Under the Tuscan sun
Country Life UK|January 26, 2022
In contrast with the arid landscape of the Val d’Orcia, the exuberant gardens created by Cecil Pinsent for the writer Iris Origo at La Foce, Tuscany, Italy, are all the more astonishing
Charles Quest-Ritson

THE house and garden at La Foce in the Val d’Orcia are a monument to the energy and vision of Antonio and Iris Origo, who bought the estate in 1923. The house was built in the 15th century as a hospice for travellers along the Via Francigena, the ancient road that brought pilgrims from France and England to Rome. It was not an imposing residence when the Origos first set eyes upon it, because its owners for more than a century had been absentee or lazy landlords with no desire to make improvements. Iris described La Foce when she and Antonio first saw the estate: ‘Long ridges of low, bare clay hills—the crete senesi—formed a lunar landscape, pale and inhuman… grey as elephants’ backs, as treeless as the mountains of the moon.’

It is important to understand that the Val d’Orcia is not the Tuscany of enchanted villas, Renaissance churches, affluent villages and vine-rich hillsides. The valley is rugged, wide and open, bitingly cold in winter and drought ridden in summer; the rain that would otherwise make it fertile being stolen by an extinct volcano called Monte Amiata that dominates the south-western skyline. And yet, the Val d’Orcia is now the only agricultural landscape in Tuscany to be recognised as worthy of UNESCO World Heritage status.

Who were the Origos? Marchese Antonio Origo was the half-Russian son of an Italian cavalry officer best known as a painter and sculptor; Iris was the only child of AngloIrish Lady Sybil Cuffe and her American husband, William Bayard Cutting, who died of tuberculosis at the age of 31.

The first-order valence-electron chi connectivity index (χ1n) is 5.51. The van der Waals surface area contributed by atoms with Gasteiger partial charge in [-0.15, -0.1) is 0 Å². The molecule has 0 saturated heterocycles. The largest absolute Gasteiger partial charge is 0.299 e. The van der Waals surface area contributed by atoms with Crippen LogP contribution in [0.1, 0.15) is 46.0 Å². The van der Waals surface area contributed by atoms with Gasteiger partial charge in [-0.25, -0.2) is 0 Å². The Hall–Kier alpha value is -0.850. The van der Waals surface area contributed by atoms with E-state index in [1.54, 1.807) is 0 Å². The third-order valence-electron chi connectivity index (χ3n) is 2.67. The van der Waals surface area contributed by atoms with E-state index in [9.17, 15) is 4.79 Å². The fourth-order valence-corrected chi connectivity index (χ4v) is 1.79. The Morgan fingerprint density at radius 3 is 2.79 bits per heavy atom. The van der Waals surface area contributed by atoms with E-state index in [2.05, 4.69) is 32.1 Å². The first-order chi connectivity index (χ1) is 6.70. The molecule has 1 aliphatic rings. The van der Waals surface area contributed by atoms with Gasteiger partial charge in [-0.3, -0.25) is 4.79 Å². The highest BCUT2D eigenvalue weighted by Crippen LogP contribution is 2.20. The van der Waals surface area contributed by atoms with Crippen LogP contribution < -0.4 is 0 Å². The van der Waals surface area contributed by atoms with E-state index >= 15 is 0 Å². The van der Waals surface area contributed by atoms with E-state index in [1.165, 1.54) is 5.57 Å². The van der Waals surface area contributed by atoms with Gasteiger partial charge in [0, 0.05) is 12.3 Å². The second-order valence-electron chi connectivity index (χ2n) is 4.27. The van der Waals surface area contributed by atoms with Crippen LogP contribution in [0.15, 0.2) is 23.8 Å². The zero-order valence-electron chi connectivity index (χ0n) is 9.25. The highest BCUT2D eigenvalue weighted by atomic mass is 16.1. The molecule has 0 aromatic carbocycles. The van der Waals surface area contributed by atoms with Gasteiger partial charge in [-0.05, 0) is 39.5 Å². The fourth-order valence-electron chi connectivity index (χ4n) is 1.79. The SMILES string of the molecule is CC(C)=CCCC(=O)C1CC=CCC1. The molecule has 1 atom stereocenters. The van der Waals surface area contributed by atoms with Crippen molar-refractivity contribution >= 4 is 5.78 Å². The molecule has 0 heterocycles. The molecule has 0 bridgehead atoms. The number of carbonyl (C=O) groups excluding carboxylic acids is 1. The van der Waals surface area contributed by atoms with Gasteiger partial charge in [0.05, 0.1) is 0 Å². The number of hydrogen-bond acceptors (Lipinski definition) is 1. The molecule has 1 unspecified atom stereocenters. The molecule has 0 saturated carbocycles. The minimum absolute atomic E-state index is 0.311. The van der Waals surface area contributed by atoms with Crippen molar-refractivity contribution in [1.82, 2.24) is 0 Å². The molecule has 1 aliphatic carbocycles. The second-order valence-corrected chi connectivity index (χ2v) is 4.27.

Iris had spent most of her life in Tuscany —her mother’s house was the Villa Medici at Fiesole—and was an intellectually precocious young woman who would become one of the best-known English writers about Italy. Antonio simply wanted to farm. Together, they established their mission to create a model estate. When money was available, they continued to expand their holdings until they extended to 57 farms and nearly 8,000 acres.

All their funds in 1923 went into purchasing the estate. Fortunately, however, Mussolini was keen to improve Italy’s agriculture with grants and loans to increase production. Antonio was able to access public funds to build estate roads, excavate reservoirs and irrigation channels, restore the woodland, plant vines and olives, put the arable land into good heart and introduce modern ideas of husbandry. His exertions brought prosperity to their tenants and employees.

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